The Fraunhofer IWS Dresden and Technische Universität Dresden inaugurated their jointly operated Center for Additive Manufacturing Dresden (AMCD) with a festive ceremony on February 7, 2017. Scientists from various disciplines perform research on materials, additive manufacturing processes and innovative technologies, which build up components in a layer by layer process. This technology opens up new horizons for component design and combinations of functions. For example during fabrication, electrical conductors and sensors are already able to be additively manufactured into components. They provide information about stress conditions of a product during operation.

The 3D-printing technology, or additive manufacturing as it is often called, has long made the step out of scientific research laboratories into industrial...

Im Focus: Mimicking nature's cellular architectures via 3-D printing

Research offers new level of control over the structure of 3-D printed materials

Nature does amazing things with limited design materials. Grass, for example, can support its own weight, resist strong wind loads, and recover after being...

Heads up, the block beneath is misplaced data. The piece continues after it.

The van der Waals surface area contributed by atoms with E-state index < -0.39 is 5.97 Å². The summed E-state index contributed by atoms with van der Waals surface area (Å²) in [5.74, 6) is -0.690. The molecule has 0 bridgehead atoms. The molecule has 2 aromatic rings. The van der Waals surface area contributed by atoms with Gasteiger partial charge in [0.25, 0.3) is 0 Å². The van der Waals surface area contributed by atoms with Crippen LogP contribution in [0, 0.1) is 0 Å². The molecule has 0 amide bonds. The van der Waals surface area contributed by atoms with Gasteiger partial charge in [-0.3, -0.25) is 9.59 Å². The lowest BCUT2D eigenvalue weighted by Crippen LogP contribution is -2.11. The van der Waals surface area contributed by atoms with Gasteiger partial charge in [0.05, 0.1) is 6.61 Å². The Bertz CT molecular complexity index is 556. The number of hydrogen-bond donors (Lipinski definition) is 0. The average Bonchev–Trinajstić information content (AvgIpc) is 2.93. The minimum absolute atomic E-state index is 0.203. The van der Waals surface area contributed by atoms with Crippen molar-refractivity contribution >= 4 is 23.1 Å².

Im Focus: Three Magnetic States for Each Hole

Nanometer-scale magnetic perforated grids could create new possibilities for computing. Together with international colleagues, scientists from the Helmholtz Zentrum Dresden-Rossendorf (HZDR) have shown how a cobalt grid can be reliably programmed at room temperature. In addition they discovered that for every hole ("antidot") three magnetic states can be configured. The results have been published in the journal "Scientific Reports".

Physicist Dr. Rantej Bali from the HZDR, together with scientists from Singapore and Australia, designed a special grid structure in a thin layer of cobalt in...

All Focus news of the innovation-report >>>

Anzeige

Anzeige

Event News

Booth and panel discussion – The Lindau Nobel Laureate Meetings at the AAAS 2017 Annual Meeting

13.02.2017 | Event News

Complex Loading versus Hidden Reserves

10.02.2017 | Event News

International Conference on Crystal Growth in Freiburg

09.02.2017 | Event News

 
Latest News

Biocompatible 3-D tracking system has potential to improve robot-assisted surgery

17.02.2017 | Medical Engineering

Real-time MRI analysis powered by supercomputers

17.02.2017 | Medical Engineering

Antibiotic effective against drug-resistant bacteria in pediatric skin infections

17.02.2017 | Health and Medicine

VideoLinks
B2B-VideoLinks
More VideoLinks >>>